Open the bag and slowly allow some tank water to enter it so your new fish can get used to the difference in water. Wait a few minutes, then allow more tank water into the bag before gently releasing your fish into the tank.
– Turn the light back on after two hours.
– Seek advice from the retailer when purchasing your fish and ensure you are introducing compatible species.
– Do not add too many fish at once, as this puts too much pressure on the filter and fish can suffer. Check your tankís water condition is optimum before adding any further fish.

Food And Water

Aquarium fish: Feed daily according to the manufacturers’ instructions and be careful not to overfeed. Provide suitable food for all species of fish in the tank. A good rule is to feed your fish the amount they are likely to eat within two minutes, to prevent uneaten food rotting at the bottom of the tank.
Pond fish: Feeding may be necessary only every other day, and less frequently in winter. Feed according to manufacturers’ instructions.
During the summer there is likely to be natural food so take this into account. Provide suitable food for all species of fish in the pond. A good rule is to feed your fish the amount they are likely to eat within two minutes, to prevent uneaten food rotting at the bottom of the tank.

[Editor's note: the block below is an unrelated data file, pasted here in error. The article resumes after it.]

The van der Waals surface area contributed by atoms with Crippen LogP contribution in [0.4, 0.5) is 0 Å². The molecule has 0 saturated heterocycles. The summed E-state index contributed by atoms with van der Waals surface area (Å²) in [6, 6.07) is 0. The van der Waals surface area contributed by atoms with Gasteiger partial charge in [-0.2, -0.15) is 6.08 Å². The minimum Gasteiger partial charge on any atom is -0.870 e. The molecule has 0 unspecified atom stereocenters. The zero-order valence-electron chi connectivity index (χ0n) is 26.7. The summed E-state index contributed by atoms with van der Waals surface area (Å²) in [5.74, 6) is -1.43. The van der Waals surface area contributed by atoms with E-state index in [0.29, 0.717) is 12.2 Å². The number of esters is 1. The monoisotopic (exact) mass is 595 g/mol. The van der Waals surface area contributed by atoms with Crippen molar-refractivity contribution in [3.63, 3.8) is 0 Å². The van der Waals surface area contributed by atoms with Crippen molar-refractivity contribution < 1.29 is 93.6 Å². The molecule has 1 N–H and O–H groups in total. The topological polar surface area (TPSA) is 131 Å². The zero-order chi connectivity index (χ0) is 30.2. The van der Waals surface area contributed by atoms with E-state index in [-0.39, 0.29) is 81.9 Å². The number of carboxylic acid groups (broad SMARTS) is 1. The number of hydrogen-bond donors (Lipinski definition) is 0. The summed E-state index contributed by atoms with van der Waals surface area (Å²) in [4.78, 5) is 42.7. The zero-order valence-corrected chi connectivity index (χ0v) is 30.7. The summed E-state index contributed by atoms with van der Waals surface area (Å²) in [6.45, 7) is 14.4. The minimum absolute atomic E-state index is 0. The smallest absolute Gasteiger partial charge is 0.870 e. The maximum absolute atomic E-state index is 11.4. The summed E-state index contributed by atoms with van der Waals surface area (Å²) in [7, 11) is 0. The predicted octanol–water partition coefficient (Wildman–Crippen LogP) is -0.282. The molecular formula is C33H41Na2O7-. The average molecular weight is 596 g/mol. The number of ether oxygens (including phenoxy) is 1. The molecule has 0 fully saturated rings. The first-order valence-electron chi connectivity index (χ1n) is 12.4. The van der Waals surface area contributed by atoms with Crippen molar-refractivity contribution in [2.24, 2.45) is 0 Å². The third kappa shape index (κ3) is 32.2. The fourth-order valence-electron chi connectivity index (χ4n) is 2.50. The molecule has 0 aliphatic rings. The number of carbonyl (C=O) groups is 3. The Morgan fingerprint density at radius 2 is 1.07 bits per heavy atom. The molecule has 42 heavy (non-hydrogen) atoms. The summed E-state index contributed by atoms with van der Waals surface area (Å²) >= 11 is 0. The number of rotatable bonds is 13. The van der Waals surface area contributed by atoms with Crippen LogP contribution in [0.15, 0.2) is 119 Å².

Handling fish should be kept to a minimum and cause as little stress as possible. Use a net to catch the fish – gently corner it and catch it quickly.
Place the fish gently in a holding receptacle that contains water from the tank.
The Animal Welfare Act 2006 means all pet owners have a legal duty of care to their pets. Anyone who is cruel to an animal or is found not to be providing the five animal welfare needs, as listed below, can be fined and sent to prison.

The Five Animal Welfare needs:
1. Environment: Pets should be given the correct housing according to its size, this includes shelter, space to exercise and a secure, comfortable place to rest.
2. Diet: Pets should be offered the correct type and volume of food to cover all their nutritional needs alongside access to clean, fresh water.
3. Behaviour: All pets should be allowed to exhibit normal behaviour patterns and should be provided with the facilities to do so.
4. Company: Some animals require the company of their own kind, whilst others should be kept on their own.
5. Health: All animals should be protected from pain, suffering, injury, and disease, and given veterinary treatment if they become sick or injured.

Credit to The Pet Charity
Registered Charity No: 1052488